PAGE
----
In 1932, the predecessor organization, the CDC, took 299 black sharecroppers from the South who had syphilis. They offered them free healthcare, hot lunches, and free burial. They said you can only come to us for healthcare. These were men who were sharecroppers, and they had syphilis. They were never told they had syphilis.
There are the manufacturing multitudes of England; they must have work, and find markets for their work; if machines and the Black Country are ugly, famine would be uglier still.
Whatever it takes to get the image to reach that level is what that photographer needs to do. And for me, I just have such a love of the tactile and sensuous quality of a black and white silver gelatin print.
An organization which claims to be working for the needs of a community – as SNCC does – must work to provide that community with a position of strength from which to make its voice heard. This is the significance of black power beyond the slogan.
My parents had to go to Ohio to get married in 1965 because it was still illegal in Mississippi. My white father and black mother.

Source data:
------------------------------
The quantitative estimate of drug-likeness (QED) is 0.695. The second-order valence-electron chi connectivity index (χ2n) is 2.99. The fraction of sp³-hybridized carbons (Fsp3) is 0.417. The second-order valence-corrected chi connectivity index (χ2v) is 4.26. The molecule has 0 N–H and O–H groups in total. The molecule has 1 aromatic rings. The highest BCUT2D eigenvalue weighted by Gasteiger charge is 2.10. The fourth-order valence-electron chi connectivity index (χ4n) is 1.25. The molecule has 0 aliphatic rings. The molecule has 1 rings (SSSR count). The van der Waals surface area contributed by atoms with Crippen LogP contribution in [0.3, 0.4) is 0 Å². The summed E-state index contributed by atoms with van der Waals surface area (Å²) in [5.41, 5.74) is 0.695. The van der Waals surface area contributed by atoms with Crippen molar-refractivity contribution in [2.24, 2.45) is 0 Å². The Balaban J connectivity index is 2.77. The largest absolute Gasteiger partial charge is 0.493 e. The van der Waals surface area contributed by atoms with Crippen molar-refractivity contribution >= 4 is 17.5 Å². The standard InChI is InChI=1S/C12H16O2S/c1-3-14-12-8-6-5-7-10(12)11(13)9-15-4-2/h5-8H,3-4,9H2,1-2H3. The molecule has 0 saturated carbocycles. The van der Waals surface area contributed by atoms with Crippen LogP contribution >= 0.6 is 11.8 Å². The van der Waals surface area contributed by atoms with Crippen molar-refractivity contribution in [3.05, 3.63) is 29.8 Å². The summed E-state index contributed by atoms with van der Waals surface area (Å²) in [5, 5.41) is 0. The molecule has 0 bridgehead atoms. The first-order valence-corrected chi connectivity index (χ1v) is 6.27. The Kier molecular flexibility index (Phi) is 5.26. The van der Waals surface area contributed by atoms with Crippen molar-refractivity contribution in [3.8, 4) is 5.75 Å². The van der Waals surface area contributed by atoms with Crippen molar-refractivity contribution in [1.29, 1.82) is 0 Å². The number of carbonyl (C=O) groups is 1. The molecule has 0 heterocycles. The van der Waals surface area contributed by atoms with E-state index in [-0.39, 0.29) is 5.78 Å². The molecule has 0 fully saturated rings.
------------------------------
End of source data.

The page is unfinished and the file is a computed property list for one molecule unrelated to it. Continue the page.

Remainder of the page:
I’ve still not written as well as I want to. I want to write so that the reader in Des Moines, Iowa, in Kowloon, China, in Cape Town, South Africa, can say, ‘You know, that’s the truth. I wasn’t there, and I wasn’t a six-foot black girl, but that’s the truth.’
The history of progress is written in the blood of men and women who have dared to espouse an unpopular cause, as, for instance, the black man’s right to his body, or woman’s right to her soul.
That’s true but I think the contemporary problem that we are facing increasing numbers of black people and other people of color being thrown into a status that involves work in alternative economies and increasing numbers of people who are incarcerated.
Racism, in the first place, is a weapon used by the wealthy to increase the profits they bring in by paying Black workers less for their work.